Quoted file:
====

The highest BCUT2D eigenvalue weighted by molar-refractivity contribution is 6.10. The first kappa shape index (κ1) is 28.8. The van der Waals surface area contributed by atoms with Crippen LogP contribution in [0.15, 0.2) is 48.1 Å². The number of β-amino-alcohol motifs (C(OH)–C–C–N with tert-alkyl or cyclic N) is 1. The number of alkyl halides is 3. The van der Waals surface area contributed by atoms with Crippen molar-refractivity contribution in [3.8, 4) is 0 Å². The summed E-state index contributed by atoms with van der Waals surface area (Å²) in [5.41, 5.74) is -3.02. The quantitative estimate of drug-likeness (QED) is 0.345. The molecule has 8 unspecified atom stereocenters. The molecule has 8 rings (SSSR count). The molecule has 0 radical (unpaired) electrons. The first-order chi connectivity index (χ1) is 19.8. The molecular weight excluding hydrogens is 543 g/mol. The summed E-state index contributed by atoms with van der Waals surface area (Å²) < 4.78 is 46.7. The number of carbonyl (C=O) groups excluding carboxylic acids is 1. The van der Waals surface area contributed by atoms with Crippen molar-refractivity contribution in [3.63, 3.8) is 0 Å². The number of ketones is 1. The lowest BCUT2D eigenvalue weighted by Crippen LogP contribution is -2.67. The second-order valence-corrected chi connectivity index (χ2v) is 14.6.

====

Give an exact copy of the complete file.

The highest BCUT2D eigenvalue weighted by molar-refractivity contribution is 6.10. The first kappa shape index (κ1) is 28.8. The van der Waals surface area contributed by atoms with Crippen LogP contribution in [0.15, 0.2) is 48.1 Å². The number of β-amino-alcohol motifs (C(OH)–C–C–N with tert-alkyl or cyclic N) is 1. The number of alkyl halides is 3. The van der Waals surface area contributed by atoms with Crippen molar-refractivity contribution in [3.8, 4) is 0 Å². The summed E-state index contributed by atoms with van der Waals surface area (Å²) in [5.41, 5.74) is -3.02. The quantitative estimate of drug-likeness (QED) is 0.345. The molecule has 8 unspecified atom stereocenters. The molecule has 8 rings (SSSR count). The molecule has 0 radical (unpaired) electrons. The first-order chi connectivity index (χ1) is 19.8. The molecular weight excluding hydrogens is 543 g/mol. The summed E-state index contributed by atoms with van der Waals surface area (Å²) < 4.78 is 46.7. The number of carbonyl (C=O) groups excluding carboxylic acids is 1. The van der Waals surface area contributed by atoms with Crippen molar-refractivity contribution in [3.63, 3.8) is 0 Å². The number of ketones is 1. The lowest BCUT2D eigenvalue weighted by Crippen LogP contribution is -2.67. The second-order valence-corrected chi connectivity index (χ2v) is 14.6.